Story telling from Australia
It’s mid winter, another six weeks until spring arrives and the plants in this challenging garden are growing. Broken Hill’s desert-cold nights might be dropping to a chilly three or four degrees but here in Sydney we haven’t seen single digits yet. Maybe we won’t?
I planted jonquils a few weeks ago, tucking the bulbs into a patch of ground where nothing else would grow. I’d already moved the hydrangea that had failed to thrive, so why I thought delicate, sweet smelling jonquils might bloom I don’t know.
Instinct is a funny thing. It turns out jonquils aren’t as delicate as they look. According to Burke’s Backyard, “…they’re the most indestructible and easy to grow of all garden bulbs, often surviving in abandoned gardens.”
Less than four weeks after planting they’ve punched their way through the hardened ground to produce a tiny forest of thick green stems; they may yet bloom before winter’s end. There are other surprises too; four native hardenbergia – spindly plants that failed to impress in the months after I put them in – have suddenly produced clouds of white and purple flowers.
The Eureka lemon tree is doing its best to fill in the empty patch of sky where next door’s windows overlook this otherwise private courtyard, and the potted sweet viburnum has thanked me for moving it into the sun. It tolerates shade, but grows so much faster in sun.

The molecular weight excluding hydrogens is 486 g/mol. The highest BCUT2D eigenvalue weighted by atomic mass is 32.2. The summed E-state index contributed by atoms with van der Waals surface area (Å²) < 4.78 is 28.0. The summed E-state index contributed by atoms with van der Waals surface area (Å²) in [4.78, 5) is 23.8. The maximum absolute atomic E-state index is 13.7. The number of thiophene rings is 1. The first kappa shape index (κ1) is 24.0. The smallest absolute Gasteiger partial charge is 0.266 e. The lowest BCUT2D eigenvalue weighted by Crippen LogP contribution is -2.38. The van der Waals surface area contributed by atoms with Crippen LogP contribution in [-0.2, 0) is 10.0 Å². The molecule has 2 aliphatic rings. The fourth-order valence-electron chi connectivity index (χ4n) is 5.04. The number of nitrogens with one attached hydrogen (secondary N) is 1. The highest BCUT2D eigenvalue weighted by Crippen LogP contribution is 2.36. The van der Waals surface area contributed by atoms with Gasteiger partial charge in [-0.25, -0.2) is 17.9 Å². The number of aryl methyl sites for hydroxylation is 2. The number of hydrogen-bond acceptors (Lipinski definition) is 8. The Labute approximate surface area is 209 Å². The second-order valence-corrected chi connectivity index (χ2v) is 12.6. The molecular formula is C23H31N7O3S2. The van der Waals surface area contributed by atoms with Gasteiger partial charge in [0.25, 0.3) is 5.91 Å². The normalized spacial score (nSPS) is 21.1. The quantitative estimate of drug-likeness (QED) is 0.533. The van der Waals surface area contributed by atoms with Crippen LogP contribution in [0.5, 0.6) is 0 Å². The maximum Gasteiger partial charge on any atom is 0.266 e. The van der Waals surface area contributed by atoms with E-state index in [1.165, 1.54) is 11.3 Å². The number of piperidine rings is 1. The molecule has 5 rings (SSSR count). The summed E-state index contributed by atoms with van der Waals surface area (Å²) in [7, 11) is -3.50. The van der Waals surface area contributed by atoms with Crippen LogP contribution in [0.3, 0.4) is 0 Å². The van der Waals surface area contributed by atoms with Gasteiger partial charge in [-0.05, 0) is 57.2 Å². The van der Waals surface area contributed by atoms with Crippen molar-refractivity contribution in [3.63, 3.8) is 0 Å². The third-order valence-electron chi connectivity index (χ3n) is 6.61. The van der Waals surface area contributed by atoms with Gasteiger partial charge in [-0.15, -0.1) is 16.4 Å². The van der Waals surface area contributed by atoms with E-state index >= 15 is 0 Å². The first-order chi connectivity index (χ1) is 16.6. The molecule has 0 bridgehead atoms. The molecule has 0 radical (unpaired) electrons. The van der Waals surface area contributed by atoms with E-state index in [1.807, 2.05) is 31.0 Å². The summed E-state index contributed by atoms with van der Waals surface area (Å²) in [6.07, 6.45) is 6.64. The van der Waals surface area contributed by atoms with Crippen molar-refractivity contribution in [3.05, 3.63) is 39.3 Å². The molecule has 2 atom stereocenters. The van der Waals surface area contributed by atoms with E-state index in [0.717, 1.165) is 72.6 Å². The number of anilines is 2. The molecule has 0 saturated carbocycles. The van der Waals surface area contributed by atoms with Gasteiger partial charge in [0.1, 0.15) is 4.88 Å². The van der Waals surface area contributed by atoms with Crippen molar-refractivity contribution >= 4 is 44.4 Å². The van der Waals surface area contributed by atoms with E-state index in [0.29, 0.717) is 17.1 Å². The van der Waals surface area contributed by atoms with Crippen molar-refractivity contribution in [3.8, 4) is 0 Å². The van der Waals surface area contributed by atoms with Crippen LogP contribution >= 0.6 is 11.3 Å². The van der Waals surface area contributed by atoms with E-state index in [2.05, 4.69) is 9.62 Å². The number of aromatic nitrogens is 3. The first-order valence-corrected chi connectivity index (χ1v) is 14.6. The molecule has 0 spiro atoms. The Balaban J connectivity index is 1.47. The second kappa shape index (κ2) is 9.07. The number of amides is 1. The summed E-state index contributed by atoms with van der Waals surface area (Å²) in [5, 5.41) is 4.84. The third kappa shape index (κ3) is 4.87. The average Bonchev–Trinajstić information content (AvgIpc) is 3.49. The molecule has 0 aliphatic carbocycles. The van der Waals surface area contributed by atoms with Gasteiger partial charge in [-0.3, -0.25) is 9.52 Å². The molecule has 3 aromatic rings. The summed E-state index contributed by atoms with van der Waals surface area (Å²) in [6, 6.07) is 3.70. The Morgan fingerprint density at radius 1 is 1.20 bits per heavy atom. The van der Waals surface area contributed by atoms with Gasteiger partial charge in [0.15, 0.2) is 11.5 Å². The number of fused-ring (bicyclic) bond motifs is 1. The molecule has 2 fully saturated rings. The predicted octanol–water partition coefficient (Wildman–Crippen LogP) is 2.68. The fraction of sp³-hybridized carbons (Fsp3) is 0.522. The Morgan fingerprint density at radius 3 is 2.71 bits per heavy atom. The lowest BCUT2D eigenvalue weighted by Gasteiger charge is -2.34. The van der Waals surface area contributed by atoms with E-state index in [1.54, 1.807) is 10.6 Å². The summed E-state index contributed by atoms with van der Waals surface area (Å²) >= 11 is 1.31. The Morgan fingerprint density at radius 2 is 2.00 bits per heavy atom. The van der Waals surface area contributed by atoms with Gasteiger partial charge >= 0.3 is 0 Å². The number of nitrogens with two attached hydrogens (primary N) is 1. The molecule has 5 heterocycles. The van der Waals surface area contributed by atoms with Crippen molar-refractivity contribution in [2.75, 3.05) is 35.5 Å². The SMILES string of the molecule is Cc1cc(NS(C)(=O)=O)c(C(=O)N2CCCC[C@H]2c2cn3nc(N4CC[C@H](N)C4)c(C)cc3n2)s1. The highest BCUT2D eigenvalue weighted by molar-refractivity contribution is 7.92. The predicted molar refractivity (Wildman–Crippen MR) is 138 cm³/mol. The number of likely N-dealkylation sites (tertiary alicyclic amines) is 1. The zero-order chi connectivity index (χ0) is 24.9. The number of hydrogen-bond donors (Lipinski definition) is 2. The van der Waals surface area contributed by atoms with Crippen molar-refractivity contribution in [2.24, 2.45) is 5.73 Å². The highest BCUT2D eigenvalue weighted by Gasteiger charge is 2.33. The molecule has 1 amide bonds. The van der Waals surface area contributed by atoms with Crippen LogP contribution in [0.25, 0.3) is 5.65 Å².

And in all my failed attempts to grow herbs and vegetables in the shaded back courtyard I overlooked a wall next to the drive at the front of the house – a wall that gets several hours of sunlight a day. The top of the wall was covered in weeds, so if weeds could grow there, why not herbs?
I cleared the weeds, filled the surprisingly deep depression with good quality soil, dug in blood and bone and planted mint. It took.
I added chives and rosemary. I grew bolder, added strawberries rescued from a stone pot where they were struggling and look –
– a tiny flower has appeared, heralding hope for a crop, however small, of the strawberries I so miss from Broken Hill. Even the blueberry bush, squeezed into a space where it barely gets enough sun to tell the difference between night and day, has produced a single flower.
This garden may be a long way from my ideal patch of paradise, but it’s growing on me, slowly and surely.